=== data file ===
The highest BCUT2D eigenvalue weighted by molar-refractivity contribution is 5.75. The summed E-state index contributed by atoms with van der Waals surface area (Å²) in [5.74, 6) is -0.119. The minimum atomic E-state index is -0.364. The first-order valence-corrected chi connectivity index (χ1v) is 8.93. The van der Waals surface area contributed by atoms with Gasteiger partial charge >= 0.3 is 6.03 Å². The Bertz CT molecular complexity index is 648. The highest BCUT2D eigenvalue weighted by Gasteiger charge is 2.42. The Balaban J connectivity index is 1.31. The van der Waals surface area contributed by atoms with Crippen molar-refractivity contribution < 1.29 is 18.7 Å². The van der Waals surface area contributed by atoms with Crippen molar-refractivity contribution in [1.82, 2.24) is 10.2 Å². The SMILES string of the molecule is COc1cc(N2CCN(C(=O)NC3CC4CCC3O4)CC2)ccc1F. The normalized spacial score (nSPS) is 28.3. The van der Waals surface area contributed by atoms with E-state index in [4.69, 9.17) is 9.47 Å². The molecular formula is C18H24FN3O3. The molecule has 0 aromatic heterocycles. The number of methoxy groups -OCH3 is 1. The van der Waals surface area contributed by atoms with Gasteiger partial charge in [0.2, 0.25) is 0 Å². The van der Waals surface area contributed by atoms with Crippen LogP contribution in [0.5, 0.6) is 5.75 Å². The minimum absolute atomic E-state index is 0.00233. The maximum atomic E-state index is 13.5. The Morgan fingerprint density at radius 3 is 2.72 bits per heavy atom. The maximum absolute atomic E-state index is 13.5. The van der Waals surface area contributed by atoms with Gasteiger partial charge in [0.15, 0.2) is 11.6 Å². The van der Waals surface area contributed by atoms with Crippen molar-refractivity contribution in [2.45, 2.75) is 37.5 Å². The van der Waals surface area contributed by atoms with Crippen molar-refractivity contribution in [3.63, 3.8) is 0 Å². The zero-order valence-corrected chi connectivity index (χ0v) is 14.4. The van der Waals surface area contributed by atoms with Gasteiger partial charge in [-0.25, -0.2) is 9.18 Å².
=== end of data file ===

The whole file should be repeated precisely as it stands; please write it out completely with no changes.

The highest BCUT2D eigenvalue weighted by molar-refractivity contribution is 5.75. The summed E-state index contributed by atoms with van der Waals surface area (Å²) in [5.74, 6) is -0.119. The minimum atomic E-state index is -0.364. The first-order valence-corrected chi connectivity index (χ1v) is 8.93. The van der Waals surface area contributed by atoms with Gasteiger partial charge >= 0.3 is 6.03 Å². The Bertz CT molecular complexity index is 648. The highest BCUT2D eigenvalue weighted by Gasteiger charge is 2.42. The Balaban J connectivity index is 1.31. The van der Waals surface area contributed by atoms with Crippen molar-refractivity contribution < 1.29 is 18.7 Å². The van der Waals surface area contributed by atoms with Crippen molar-refractivity contribution in [1.82, 2.24) is 10.2 Å². The SMILES string of the molecule is COc1cc(N2CCN(C(=O)NC3CC4CCC3O4)CC2)ccc1F. The normalized spacial score (nSPS) is 28.3. The van der Waals surface area contributed by atoms with E-state index in [4.69, 9.17) is 9.47 Å². The molecular formula is C18H24FN3O3. The molecule has 0 aromatic heterocycles. The number of methoxy groups -OCH3 is 1. The van der Waals surface area contributed by atoms with Gasteiger partial charge in [0.2, 0.25) is 0 Å². The van der Waals surface area contributed by atoms with Crippen LogP contribution in [0.5, 0.6) is 5.75 Å². The minimum absolute atomic E-state index is 0.00233. The maximum atomic E-state index is 13.5. The Morgan fingerprint density at radius 3 is 2.72 bits per heavy atom. The maximum absolute atomic E-state index is 13.5. The van der Waals surface area contributed by atoms with Gasteiger partial charge in [0.15, 0.2) is 11.6 Å². The van der Waals surface area contributed by atoms with Crippen molar-refractivity contribution in [2.45, 2.75) is 37.5 Å². The van der Waals surface area contributed by atoms with Crippen molar-refractivity contribution in [3.63, 3.8) is 0 Å². The zero-order valence-corrected chi connectivity index (χ0v) is 14.4. The van der Waals surface area contributed by atoms with Gasteiger partial charge in [-0.25, -0.2) is 9.18 Å².